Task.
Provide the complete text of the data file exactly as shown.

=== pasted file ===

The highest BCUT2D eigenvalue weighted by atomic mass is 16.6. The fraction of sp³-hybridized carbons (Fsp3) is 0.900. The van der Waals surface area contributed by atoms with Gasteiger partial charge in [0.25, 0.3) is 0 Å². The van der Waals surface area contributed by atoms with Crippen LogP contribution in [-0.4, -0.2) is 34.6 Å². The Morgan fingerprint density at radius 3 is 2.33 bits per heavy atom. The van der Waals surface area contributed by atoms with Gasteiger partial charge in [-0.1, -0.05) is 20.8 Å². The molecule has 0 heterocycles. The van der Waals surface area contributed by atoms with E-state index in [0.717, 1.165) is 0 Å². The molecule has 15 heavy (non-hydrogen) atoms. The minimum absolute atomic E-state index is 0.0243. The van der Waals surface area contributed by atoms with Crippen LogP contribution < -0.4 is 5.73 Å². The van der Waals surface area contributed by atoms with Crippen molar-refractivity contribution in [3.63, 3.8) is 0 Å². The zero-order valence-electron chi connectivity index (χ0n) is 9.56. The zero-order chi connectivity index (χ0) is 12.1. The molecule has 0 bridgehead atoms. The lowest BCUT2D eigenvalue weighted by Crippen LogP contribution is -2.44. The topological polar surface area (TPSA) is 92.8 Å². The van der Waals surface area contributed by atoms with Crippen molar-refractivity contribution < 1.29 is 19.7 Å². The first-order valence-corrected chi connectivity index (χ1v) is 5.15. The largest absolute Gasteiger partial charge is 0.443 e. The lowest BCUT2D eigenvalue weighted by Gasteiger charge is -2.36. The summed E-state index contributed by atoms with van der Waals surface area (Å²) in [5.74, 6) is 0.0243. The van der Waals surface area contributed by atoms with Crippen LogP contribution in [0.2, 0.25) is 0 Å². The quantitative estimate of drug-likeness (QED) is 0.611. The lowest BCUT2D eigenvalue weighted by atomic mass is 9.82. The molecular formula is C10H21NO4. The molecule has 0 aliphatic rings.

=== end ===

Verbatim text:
The highest BCUT2D eigenvalue weighted by atomic mass is 16.6. The fraction of sp³-hybridized carbons (Fsp3) is 0.900. The van der Waals surface area contributed by atoms with Gasteiger partial charge in [0.25, 0.3) is 0 Å². The van der Waals surface area contributed by atoms with Crippen LogP contribution in [-0.4, -0.2) is 34.6 Å². The Morgan fingerprint density at radius 3 is 2.33 bits per heavy atom. The van der Waals surface area contributed by atoms with Gasteiger partial charge in [-0.1, -0.05) is 20.8 Å². The molecule has 0 heterocycles. The van der Waals surface area contributed by atoms with E-state index in [0.717, 1.165) is 0 Å². The molecule has 15 heavy (non-hydrogen) atoms. The minimum absolute atomic E-state index is 0.0243. The van der Waals surface area contributed by atoms with Crippen LogP contribution < -0.4 is 5.73 Å². The van der Waals surface area contributed by atoms with Crippen molar-refractivity contribution in [3.63, 3.8) is 0 Å². The zero-order valence-electron chi connectivity index (χ0n) is 9.56. The zero-order chi connectivity index (χ0) is 12.1. The molecule has 0 bridgehead atoms. The lowest BCUT2D eigenvalue weighted by Crippen LogP contribution is -2.44. The topological polar surface area (TPSA) is 92.8 Å². The van der Waals surface area contributed by atoms with Crippen molar-refractivity contribution < 1.29 is 19.7 Å². The first-order valence-corrected chi connectivity index (χ1v) is 5.15. The largest absolute Gasteiger partial charge is 0.443 e. The lowest BCUT2D eigenvalue weighted by Gasteiger charge is -2.36. The summed E-state index contributed by atoms with van der Waals surface area (Å²) in [5.74, 6) is 0.0243. The van der Waals surface area contributed by atoms with Crippen LogP contribution in [0.2, 0.25) is 0 Å². The quantitative estimate of drug-likeness (QED) is 0.611. The lowest BCUT2D eigenvalue weighted by atomic mass is 9.82. The molecular formula is C10H21NO4. The molecule has 0 aliphatic rings.